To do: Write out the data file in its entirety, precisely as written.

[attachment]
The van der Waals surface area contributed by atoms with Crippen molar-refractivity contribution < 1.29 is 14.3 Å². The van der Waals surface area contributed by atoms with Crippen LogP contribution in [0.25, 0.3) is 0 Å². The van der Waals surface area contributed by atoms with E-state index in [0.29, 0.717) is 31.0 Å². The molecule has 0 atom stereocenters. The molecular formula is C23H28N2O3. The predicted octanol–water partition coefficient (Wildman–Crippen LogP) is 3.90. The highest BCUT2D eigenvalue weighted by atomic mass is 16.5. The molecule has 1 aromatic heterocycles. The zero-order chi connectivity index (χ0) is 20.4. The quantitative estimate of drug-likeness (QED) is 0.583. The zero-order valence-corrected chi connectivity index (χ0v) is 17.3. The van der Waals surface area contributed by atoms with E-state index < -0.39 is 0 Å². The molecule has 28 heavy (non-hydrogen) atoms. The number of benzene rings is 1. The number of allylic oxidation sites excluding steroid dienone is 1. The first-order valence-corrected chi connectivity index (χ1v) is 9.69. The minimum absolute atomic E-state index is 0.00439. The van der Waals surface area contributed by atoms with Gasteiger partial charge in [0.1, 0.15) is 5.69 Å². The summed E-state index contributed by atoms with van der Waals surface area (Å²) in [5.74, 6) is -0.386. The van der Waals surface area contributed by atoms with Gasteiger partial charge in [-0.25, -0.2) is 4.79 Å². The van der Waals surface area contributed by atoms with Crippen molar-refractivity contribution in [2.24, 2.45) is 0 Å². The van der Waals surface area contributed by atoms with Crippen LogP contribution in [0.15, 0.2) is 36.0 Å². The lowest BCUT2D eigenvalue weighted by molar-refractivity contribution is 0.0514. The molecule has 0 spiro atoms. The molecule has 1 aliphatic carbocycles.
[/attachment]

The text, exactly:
The van der Waals surface area contributed by atoms with Crippen molar-refractivity contribution < 1.29 is 14.3 Å². The van der Waals surface area contributed by atoms with Crippen LogP contribution in [0.25, 0.3) is 0 Å². The van der Waals surface area contributed by atoms with E-state index in [0.29, 0.717) is 31.0 Å². The molecule has 0 atom stereocenters. The molecular formula is C23H28N2O3. The predicted octanol–water partition coefficient (Wildman–Crippen LogP) is 3.90. The highest BCUT2D eigenvalue weighted by atomic mass is 16.5. The molecule has 1 aromatic heterocycles. The zero-order chi connectivity index (χ0) is 20.4. The quantitative estimate of drug-likeness (QED) is 0.583. The zero-order valence-corrected chi connectivity index (χ0v) is 17.3. The van der Waals surface area contributed by atoms with E-state index < -0.39 is 0 Å². The molecule has 28 heavy (non-hydrogen) atoms. The number of benzene rings is 1. The number of allylic oxidation sites excluding steroid dienone is 1. The first-order valence-corrected chi connectivity index (χ1v) is 9.69. The minimum absolute atomic E-state index is 0.00439. The van der Waals surface area contributed by atoms with Gasteiger partial charge in [0.1, 0.15) is 5.69 Å². The summed E-state index contributed by atoms with van der Waals surface area (Å²) in [5.74, 6) is -0.386. The van der Waals surface area contributed by atoms with Gasteiger partial charge in [-0.25, -0.2) is 4.79 Å². The van der Waals surface area contributed by atoms with Crippen molar-refractivity contribution in [2.24, 2.45) is 0 Å². The van der Waals surface area contributed by atoms with Crippen LogP contribution in [0.15, 0.2) is 36.0 Å². The lowest BCUT2D eigenvalue weighted by molar-refractivity contribution is 0.0514. The molecule has 0 spiro atoms. The molecule has 1 aliphatic carbocycles.